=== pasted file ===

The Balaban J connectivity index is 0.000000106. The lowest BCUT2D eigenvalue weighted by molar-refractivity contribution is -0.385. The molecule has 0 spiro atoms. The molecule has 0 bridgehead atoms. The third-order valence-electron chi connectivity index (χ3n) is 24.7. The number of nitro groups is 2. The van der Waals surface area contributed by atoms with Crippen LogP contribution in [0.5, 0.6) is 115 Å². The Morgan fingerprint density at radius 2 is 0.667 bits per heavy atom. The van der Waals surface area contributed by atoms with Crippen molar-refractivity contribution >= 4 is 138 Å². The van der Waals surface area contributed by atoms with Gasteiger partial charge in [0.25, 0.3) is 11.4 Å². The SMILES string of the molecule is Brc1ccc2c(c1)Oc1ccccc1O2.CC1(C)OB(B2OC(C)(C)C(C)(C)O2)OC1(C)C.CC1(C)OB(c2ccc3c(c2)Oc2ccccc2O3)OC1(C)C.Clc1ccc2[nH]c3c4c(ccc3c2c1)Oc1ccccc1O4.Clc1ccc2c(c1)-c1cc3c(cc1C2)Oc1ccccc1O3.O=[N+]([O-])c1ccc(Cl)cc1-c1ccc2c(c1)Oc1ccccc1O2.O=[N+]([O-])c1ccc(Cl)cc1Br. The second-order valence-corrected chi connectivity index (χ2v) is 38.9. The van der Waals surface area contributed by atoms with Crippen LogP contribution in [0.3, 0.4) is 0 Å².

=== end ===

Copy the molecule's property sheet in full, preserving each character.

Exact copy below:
The Balaban J connectivity index is 0.000000106. The lowest BCUT2D eigenvalue weighted by molar-refractivity contribution is -0.385. The molecule has 0 spiro atoms. The molecule has 0 bridgehead atoms. The third-order valence-electron chi connectivity index (χ3n) is 24.7. The number of nitro groups is 2. The van der Waals surface area contributed by atoms with Crippen LogP contribution in [0.5, 0.6) is 115 Å². The Morgan fingerprint density at radius 2 is 0.667 bits per heavy atom. The van der Waals surface area contributed by atoms with Crippen molar-refractivity contribution >= 4 is 138 Å². The van der Waals surface area contributed by atoms with Gasteiger partial charge in [0.25, 0.3) is 11.4 Å². The SMILES string of the molecule is Brc1ccc2c(c1)Oc1ccccc1O2.CC1(C)OB(B2OC(C)(C)C(C)(C)O2)OC1(C)C.CC1(C)OB(c2ccc3c(c2)Oc2ccccc2O3)OC1(C)C.Clc1ccc2[nH]c3c4c(ccc3c2c1)Oc1ccccc1O4.Clc1ccc2c(c1)-c1cc3c(cc1C2)Oc1ccccc1O3.O=[N+]([O-])c1ccc(Cl)cc1-c1ccc2c(c1)Oc1ccccc1O2.O=[N+]([O-])c1ccc(Cl)cc1Br. The second-order valence-corrected chi connectivity index (χ2v) is 38.9. The van der Waals surface area contributed by atoms with Crippen LogP contribution in [0.3, 0.4) is 0 Å².